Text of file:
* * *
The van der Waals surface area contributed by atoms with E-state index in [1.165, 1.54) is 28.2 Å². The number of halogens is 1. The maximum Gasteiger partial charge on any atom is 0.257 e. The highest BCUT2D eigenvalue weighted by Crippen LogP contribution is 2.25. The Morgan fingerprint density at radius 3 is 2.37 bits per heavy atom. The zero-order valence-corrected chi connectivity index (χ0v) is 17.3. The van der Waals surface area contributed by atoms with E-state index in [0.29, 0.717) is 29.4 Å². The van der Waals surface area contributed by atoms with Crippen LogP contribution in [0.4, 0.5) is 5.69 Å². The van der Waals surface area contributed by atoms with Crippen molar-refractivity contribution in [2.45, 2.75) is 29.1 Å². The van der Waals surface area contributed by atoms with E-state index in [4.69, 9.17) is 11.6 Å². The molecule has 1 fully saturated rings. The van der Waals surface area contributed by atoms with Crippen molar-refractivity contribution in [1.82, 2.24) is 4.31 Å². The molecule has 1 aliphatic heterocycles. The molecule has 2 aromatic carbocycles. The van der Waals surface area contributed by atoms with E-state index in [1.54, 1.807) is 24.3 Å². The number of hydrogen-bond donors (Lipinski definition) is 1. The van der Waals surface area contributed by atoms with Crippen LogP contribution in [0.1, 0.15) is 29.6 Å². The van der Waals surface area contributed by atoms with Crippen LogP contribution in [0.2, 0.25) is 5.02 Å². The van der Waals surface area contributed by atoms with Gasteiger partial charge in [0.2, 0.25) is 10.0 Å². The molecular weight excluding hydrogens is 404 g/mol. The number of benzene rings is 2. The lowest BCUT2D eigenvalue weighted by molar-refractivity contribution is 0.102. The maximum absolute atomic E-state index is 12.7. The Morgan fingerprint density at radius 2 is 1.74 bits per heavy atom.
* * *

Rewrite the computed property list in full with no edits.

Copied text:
The van der Waals surface area contributed by atoms with E-state index in [1.165, 1.54) is 28.2 Å². The number of halogens is 1. The maximum Gasteiger partial charge on any atom is 0.257 e. The highest BCUT2D eigenvalue weighted by Crippen LogP contribution is 2.25. The Morgan fingerprint density at radius 3 is 2.37 bits per heavy atom. The zero-order valence-corrected chi connectivity index (χ0v) is 17.3. The van der Waals surface area contributed by atoms with E-state index in [0.29, 0.717) is 29.4 Å². The van der Waals surface area contributed by atoms with Crippen LogP contribution in [0.4, 0.5) is 5.69 Å². The van der Waals surface area contributed by atoms with Crippen molar-refractivity contribution in [2.45, 2.75) is 29.1 Å². The van der Waals surface area contributed by atoms with E-state index in [4.69, 9.17) is 11.6 Å². The molecule has 1 fully saturated rings. The van der Waals surface area contributed by atoms with Crippen molar-refractivity contribution in [1.82, 2.24) is 4.31 Å². The molecule has 1 aliphatic heterocycles. The molecule has 2 aromatic carbocycles. The van der Waals surface area contributed by atoms with E-state index in [1.54, 1.807) is 24.3 Å². The number of hydrogen-bond donors (Lipinski definition) is 1. The van der Waals surface area contributed by atoms with Crippen LogP contribution in [0.1, 0.15) is 29.6 Å². The van der Waals surface area contributed by atoms with Crippen LogP contribution in [0.2, 0.25) is 5.02 Å². The van der Waals surface area contributed by atoms with Gasteiger partial charge in [0.2, 0.25) is 10.0 Å². The molecular weight excluding hydrogens is 404 g/mol. The number of benzene rings is 2. The lowest BCUT2D eigenvalue weighted by molar-refractivity contribution is 0.102. The maximum absolute atomic E-state index is 12.7. The Morgan fingerprint density at radius 2 is 1.74 bits per heavy atom.